As time went on some members were unhappy with the crude hut, so they replaced the cots with beds and put better furniture in. Gradually it became a gathering place for the members, they decorated it and furnished it as a club. Fewer members were interested in saving lives so they hired lifeboat crews to do that work, although the lifesaving motif still prevailed in the decoration. Shortly after that a large ship was wrecked off the coast and the hired crews brought in boatloads of cold, wet and half-drowned people. They were dirty and many were sick. The beautiful new club was really messed up and had to be completely cleaned. Their solution was to have a shower house built outside the club so victims could be cleaned up before being brought inside.
That created quite a schism and at the next meeting most members wanted to stop the club’s lifesaving activities because it interfered with their social life. But some insisted on lifesaving as their primary purpose and pointed out that they were still considered a life-saving station. They were voted down and told if they wanted to save the lives of victims of shipwrecks, they could establish their own life-saving station farther down the coast. Which they did. Well, history continued to repeat itself and if you visit that coast today, you will find a number of exclusive clubs along the shore. There are still shipwrecks in the rough waters, but not as many rescues.
History constantly repeats itself in the form of storms that seem to sneak up on us, take us by surprise and then unleash such terrible force that we become terrified. We, as the church, are called to be Christ and help to calm the storm, or at least to offer sustenance and comfort to its victims. Our nation is in the middle of such a storm, as we hear and see terrible images of children being separated from their parents. As Christian and other religious leaders have stated, no matter our individual opinions on the complicated issue of immigration, taking children away from their parents, detaining them in prison-like conditions, and holding them hostage because of a moral dilemma that has been politicized is a sin.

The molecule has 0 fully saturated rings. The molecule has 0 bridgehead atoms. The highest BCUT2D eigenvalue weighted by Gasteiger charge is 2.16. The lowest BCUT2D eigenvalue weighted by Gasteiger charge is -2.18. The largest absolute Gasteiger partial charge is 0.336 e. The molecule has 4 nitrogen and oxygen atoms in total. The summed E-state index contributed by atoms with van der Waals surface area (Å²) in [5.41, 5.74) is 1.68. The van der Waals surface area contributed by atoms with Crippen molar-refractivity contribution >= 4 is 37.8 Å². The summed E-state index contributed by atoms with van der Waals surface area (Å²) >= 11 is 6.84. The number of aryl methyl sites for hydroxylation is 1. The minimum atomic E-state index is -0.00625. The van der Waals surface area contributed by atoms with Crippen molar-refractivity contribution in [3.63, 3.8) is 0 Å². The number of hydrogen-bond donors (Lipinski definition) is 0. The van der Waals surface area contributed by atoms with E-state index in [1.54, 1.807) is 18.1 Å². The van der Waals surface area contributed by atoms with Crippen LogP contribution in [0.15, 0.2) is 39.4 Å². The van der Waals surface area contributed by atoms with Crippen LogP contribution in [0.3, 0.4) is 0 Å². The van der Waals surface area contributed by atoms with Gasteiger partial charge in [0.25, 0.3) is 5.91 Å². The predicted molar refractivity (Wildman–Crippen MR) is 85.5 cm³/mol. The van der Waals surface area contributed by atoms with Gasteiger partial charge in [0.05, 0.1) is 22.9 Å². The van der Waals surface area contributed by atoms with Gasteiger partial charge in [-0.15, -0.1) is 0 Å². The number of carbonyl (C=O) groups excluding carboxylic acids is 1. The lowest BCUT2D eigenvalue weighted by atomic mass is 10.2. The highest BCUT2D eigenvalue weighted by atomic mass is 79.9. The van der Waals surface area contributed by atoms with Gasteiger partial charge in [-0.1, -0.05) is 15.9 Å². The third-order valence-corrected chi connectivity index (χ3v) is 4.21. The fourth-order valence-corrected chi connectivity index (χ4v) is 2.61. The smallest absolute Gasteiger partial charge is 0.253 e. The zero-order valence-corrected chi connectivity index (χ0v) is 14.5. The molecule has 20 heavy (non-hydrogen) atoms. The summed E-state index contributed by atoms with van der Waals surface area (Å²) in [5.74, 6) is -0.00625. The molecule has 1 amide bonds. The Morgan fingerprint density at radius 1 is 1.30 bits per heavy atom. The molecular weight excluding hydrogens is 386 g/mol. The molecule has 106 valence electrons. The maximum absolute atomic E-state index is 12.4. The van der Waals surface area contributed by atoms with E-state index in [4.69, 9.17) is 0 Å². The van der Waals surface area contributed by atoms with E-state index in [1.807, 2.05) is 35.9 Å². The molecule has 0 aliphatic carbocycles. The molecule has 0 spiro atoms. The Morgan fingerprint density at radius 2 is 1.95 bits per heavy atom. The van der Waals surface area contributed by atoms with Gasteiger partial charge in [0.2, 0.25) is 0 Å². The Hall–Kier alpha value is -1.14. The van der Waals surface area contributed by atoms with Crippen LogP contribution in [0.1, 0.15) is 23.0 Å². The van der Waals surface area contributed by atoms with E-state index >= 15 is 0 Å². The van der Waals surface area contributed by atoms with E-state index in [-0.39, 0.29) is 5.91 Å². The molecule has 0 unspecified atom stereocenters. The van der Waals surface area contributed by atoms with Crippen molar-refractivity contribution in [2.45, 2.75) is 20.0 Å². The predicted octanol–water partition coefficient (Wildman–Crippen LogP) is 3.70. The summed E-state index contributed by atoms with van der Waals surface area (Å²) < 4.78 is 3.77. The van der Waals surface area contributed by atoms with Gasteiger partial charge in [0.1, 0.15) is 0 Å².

Our Presiding Bishop of the ELCA Elizabeth Eaton and the Interim Bishop of our synod, Donald McCoid, have issued pastoral statements about this terrible situation that is taking place, noting that the majority of the people who are being arrested for seeking asylum are fleeing dangerous and horrific conditions in their home countries. As Bishop Eaton said, “Leaving their communities is often the only option they have to provide safety for their children and protect them from harm. Tearing children away from parents who have made a dangerous journey to provide a safe and sufficient life for them is unnecessarily cruel and detrimental to the well-being of both children and parents.”
These are real people just like us who love their families and want to do the best they can for them, just as we do. Jesus said we are to love our neighbors as ourselves. Surely this policy is not something we would accept for our own families. Bishop Eaton goes on to remind us, “As we continue to serve and love our neighbor, we pray for the children and families who will suffer due to this policy and urge the administration to stop their policy of separating families.” Bishop McCoid encourages us with these words, “May we follow our God of love and justice who does indeed welcome the stranger and has compassion for those in need.” Amen